Joined: Jan. 2006
Shock, horror, Dembski prints something he doesn't believe:
|26 March 2007|
Dawkins’s 66th birthday — Hey, what about my birthday greeting?
For whatever reason, the people at richarddawkins.net put me on their mailing list and sent me an invitation some time back to write a birthday greeting for Richard Dawkins, who celebrates his 66th birthday today. Go to richarddawkins.net/happybirthdayRD, and you’ll find birthday greetings from Dan Dennett, Sam Harris, P.Z. Myers, Michael Shermer, etc. But my birthday greeting is nowhere to be found. Here’s the panegyric I sent in a few weeks back (yes, I’ve posted it at UD before; note that I cribbed from Harry Jaffa, Daniel Dennett, and Barbara Kingsolver). I figure just in case the ID thing doesn’t work out, I’ll have a backup . . . .
There are rare times and places, in the illustrious history of science, when outbursts of genius supply human civilization with the supreme wonders of human greatness. It is the contemplation of these that raises the mass of humanity to levels not unworthy of what, in less enlightened ages, we would have regarded as the divine image and which we now, rightly, regard as the pinnacle of evolutionary development. Such moments of supreme scientific achievement are to be found in the works of Archimedes, Copernicus, Newton, Maxwell, and Einstein. However, never before–or since–has scientific genius burst in such profusion on the human scene as in the 19th century when Charles Darwin propounded his theory of evolution and taught the creatures of evolution to understand that they are products of evolution. If an award were to be given for the single best idea anyone ever had, it would go to Darwin, ahead of everyone else. In a single stroke, the idea of evolution by natural selection unifies the realm of life, meaning, and purpose with the realm of space and time, cause and effect, mechanism and physical law. Natural selection is the greatest, simplest, most elegant logical construct ever to dawn across our curiosity about the workings of natural life. It is inarguable, and it explains everything. Every human good that we enjoy today is, directly or indirectly, a legacy from what Charles Darwin wrought and what Richard Dawkins has preserved. –WmAD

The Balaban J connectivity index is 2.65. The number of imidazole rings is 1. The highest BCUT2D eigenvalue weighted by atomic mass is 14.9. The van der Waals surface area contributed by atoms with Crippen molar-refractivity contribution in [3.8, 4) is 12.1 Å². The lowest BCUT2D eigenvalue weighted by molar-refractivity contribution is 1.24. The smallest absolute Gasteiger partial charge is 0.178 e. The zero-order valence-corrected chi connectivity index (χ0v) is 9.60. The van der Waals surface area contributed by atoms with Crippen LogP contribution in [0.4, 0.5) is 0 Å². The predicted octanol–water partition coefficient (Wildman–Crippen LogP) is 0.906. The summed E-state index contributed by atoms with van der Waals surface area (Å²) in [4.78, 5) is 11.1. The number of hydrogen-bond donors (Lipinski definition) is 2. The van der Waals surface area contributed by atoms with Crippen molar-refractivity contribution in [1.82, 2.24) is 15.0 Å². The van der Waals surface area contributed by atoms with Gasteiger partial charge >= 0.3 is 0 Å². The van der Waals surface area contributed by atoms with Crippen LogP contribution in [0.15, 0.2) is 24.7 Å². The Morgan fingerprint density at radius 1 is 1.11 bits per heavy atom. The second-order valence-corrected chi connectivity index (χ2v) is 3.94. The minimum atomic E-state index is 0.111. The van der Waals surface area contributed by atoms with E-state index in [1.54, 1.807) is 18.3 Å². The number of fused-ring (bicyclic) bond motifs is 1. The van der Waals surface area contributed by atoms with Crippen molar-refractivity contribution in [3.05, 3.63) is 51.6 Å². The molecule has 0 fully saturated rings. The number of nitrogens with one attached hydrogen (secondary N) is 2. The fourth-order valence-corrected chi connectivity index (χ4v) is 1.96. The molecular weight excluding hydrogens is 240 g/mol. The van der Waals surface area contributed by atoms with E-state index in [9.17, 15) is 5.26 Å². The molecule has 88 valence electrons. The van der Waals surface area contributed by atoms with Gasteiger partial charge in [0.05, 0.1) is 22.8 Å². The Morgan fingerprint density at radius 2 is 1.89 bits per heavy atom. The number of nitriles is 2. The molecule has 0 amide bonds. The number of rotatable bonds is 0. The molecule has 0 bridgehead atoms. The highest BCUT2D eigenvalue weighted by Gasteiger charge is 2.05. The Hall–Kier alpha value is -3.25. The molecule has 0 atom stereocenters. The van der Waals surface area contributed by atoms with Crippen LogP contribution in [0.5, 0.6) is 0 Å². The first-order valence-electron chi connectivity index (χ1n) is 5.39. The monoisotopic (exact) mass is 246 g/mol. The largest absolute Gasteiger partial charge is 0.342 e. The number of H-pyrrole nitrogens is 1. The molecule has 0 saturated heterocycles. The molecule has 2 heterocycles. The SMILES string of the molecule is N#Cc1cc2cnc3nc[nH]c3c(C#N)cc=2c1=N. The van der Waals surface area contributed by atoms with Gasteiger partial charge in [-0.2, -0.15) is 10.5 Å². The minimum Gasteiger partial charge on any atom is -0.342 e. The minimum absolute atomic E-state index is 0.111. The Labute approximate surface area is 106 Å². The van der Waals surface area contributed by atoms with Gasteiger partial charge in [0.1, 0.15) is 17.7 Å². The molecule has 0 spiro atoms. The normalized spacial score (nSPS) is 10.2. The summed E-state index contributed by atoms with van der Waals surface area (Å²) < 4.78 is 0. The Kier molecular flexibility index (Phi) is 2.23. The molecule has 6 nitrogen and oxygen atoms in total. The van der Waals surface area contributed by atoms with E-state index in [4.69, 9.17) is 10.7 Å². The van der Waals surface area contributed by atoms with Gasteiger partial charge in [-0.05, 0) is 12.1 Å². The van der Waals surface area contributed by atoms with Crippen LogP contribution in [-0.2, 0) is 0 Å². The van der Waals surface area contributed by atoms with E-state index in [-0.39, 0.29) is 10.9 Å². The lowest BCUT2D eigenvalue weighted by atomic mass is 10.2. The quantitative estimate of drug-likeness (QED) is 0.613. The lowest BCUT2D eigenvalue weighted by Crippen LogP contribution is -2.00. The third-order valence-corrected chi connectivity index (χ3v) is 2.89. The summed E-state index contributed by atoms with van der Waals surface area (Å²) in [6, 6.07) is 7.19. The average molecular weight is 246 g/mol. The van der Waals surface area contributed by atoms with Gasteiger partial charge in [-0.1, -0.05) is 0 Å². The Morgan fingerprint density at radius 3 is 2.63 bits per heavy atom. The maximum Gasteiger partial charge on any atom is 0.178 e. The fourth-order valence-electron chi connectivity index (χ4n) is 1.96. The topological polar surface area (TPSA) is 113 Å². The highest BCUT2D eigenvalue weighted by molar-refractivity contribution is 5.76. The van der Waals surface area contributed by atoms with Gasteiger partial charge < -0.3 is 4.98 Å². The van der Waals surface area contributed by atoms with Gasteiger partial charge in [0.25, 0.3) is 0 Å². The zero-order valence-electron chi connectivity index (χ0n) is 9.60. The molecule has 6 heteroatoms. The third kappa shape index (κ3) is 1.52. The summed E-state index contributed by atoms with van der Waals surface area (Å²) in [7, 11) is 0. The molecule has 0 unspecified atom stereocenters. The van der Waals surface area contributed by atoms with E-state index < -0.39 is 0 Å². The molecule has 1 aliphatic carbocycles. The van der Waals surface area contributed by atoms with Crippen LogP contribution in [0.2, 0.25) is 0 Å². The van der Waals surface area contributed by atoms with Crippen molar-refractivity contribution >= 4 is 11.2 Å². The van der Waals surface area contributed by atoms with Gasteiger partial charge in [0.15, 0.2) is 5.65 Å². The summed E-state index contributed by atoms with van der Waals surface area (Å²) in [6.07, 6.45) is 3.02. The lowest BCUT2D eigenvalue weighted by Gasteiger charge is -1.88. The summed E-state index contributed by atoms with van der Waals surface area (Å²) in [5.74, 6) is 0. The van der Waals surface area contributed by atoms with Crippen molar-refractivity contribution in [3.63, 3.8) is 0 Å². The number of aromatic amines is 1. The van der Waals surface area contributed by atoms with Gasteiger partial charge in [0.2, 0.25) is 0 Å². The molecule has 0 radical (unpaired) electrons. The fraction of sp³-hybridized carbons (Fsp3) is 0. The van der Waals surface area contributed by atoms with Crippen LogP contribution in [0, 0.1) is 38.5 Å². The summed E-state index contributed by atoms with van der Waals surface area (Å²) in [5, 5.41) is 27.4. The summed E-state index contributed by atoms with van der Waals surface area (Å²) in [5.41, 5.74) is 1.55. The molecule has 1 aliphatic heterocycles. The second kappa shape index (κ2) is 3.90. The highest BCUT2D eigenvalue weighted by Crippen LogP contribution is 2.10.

And if you believe this, there’s some real estate I’d like to sell you.
Bill, honey, I love your street theatre. But please don't take time away from your valuable research!
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